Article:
If necessary, bone ends may be delivered for adequate debridement. Generally, open wounds that penetrate a joint capsule will require arthrotomy and irrigation of the intraarticular space. If tissue is available for closure, bone fragments lacking periosteum or soft tissue attachments are debrided. Major articular fragments should be retained regardless of soft tissue attachments if the joint is to be salvaged.
In Block 122, skin and tissue associated with the wound 24 may be biopsied. While not specifically illustrate, biopsies should be sampled from each of the wound bed 54, the wound edge (within 0.25 cm of the wound 24), and surrounding, undamaged skin (less than 1.5 cm from the wound 24) by preparing the area with disinfectant (for example 2% chlorhexidine gluconate and 70% isopropyl alcohol) and anesthetic (such as EMLA cream or lidocaine jelly).
Tension lines proximate the wound are identified, and the region proximate to the wound is stretched in a direction that is generally perpendicular to a line of least tension. A punch biopsy is collected during applied tension by holding a biopsy tool normal to the surface to the sampled. The biopsy tool is rotated downward, in a twirling motion until a desired depth is achieved (dermis, subcutaneous fat, or instrument hub, for example). The biopsy tool is removed and the biopsy wound permitted to bleed. When the area is released from tension, the biopsy wound may be elliptical in shape and aligned with lines of least tension.
Excess blood may be wiped from the biopsy wound and appropriate gauze or other material applied to facilitate clotting. If necessary, nylon or other appropriate suture may be used to close the biopsy wound. A direction of suturing should be oriented parallel to the line of least tension.
While the present invention has been illustrated by a description of one or more embodiments thereof and while these embodiments have been described in considerable detail, they are not intended to restrict or in any way limit the scope of the appended claims to such detail. Additional advantages and modifications will readily appear to those skilled in the art. The invention in its broader aspects is therefore not limited to the specific details, representative apparatus and method, and illustrative examples shown and described. Accordingly, departures may be made from such details without departing from the scope of the general inventive concept.
1. A method of preparing a wound model, the method comprising:
- simulating a non-healing wound edge;
- simulating eschar;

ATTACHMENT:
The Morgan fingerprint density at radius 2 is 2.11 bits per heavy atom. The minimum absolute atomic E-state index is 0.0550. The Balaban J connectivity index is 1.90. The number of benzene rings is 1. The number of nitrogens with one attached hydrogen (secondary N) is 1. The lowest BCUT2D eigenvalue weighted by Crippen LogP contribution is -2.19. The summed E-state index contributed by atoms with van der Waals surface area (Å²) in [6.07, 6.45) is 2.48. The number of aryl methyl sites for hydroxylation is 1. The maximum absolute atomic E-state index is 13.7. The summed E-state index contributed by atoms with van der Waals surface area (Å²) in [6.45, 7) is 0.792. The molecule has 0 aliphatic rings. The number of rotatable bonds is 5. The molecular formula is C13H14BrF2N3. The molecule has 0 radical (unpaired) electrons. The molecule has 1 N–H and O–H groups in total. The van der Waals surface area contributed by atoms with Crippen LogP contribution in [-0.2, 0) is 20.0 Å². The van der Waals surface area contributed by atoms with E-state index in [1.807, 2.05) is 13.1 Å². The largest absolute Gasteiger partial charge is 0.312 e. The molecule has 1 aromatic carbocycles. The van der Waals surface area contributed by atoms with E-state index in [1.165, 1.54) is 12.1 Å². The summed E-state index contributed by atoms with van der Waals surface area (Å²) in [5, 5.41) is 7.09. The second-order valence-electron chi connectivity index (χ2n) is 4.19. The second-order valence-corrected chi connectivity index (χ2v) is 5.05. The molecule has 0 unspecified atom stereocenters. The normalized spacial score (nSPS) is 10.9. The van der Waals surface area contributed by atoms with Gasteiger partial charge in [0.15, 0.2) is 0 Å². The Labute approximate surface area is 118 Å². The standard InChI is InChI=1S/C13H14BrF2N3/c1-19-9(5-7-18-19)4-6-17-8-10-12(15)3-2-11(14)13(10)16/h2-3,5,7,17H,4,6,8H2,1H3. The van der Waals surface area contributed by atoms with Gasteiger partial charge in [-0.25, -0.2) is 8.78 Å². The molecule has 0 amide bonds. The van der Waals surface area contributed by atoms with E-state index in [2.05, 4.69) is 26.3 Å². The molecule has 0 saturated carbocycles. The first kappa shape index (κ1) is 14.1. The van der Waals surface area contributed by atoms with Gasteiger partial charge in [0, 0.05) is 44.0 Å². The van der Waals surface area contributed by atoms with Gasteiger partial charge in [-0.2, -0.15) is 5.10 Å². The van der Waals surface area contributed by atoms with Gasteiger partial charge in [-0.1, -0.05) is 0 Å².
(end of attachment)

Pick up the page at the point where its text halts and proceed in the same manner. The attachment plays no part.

- simulating a fibrin layer;
- simulating biofilm; and
- simulating foreign debris.
2. The method of claim 1, further comprising:
- creating a wound on a surface of a specimen.
3. The method of claim 2, wherein simulating a non-healing wound edge comprises:
- applying an orange dye to the surface of the specimen that is adjacent to the wound.
4. The method of claim 3, further comprising:
- simulating slough by applying orange dye to a wound bed of the wound.
5. The method of claim 2, wherein simulating eschar comprises:
- applying a black dye to a wound bed of the wound.
6. The method of claim 2, wherein simulating the fibrin layer comprises:
- applying a yellow dye to a wound bed of the wound.
7. The method of claim 2, wherein simulating biofilm comprises:
- applying a mixture comprising yellow orange dye, bright blue dye, yellow green dye, and a tissue adhesive to a wound bed of the wound.
8. The method of claim 7, wherein the yellow orange dye, the bright blue dye, and the yellow green dye are microsphere dyes.
9. The method of claim 2, wherein simulating foreign debris comprises:
- introducing fabric pieces into the wound.
10. A method of preparing a wound model, the method comprising:
- creating a wound on a surface of a specimen;
- simulating a non-healing wound edge by applying an orange dye to the surface of the specimen that is adjacent to the wound;
- simulating slough by applying orange dye to a wound bed of the wound;
- simulating eschar by applying a black dye to the wound bed of the wound;
- simulating a fibrin layer by applying a yellow dye to the wound bed of the wound;
- simulating biofilm by applying a mixture comprising yellow orange dye, bright blue dye, yellow green dye, and a tissue adhesive to the wound bed of the wound; and
- simulating foreign debris by introducing fabric pieces into the wound.
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Filed: Jan 19, 2018
Date of Patent: Aug 4, 2020
Patent Publication Number: 20180211566
Assignee: United States of America as represented by the Secretary of the Air Force (Wright-Patterson AFB, OH)
Inventors: Thomas Shaak (Ocean Springs, MS), Suizhao Wang (Biloxi, MS), Joseph Harre (D'lberville, MS)
Primary Examiner: Robert P Bullington
Application Number: 15/875,571
International Classification: G09B 23/30 (20060101); A61K 9/127 (20060101); A61K 31/573 (20060101); A61K 31/565 (20060101); A61K 9/00 (20060101); A61P 35/00 (20060101); A61K 31/568 (20060101); A61K 47/10 (20170101); A61K 47/24 (20060101); A61K 39/39 (20060101); A61M 1/00 (20060101); G09B 23/34 (20060101); A61B 10/02 (20060101); A61B 17/3205 (20060101); A61B 17/00 (20060101);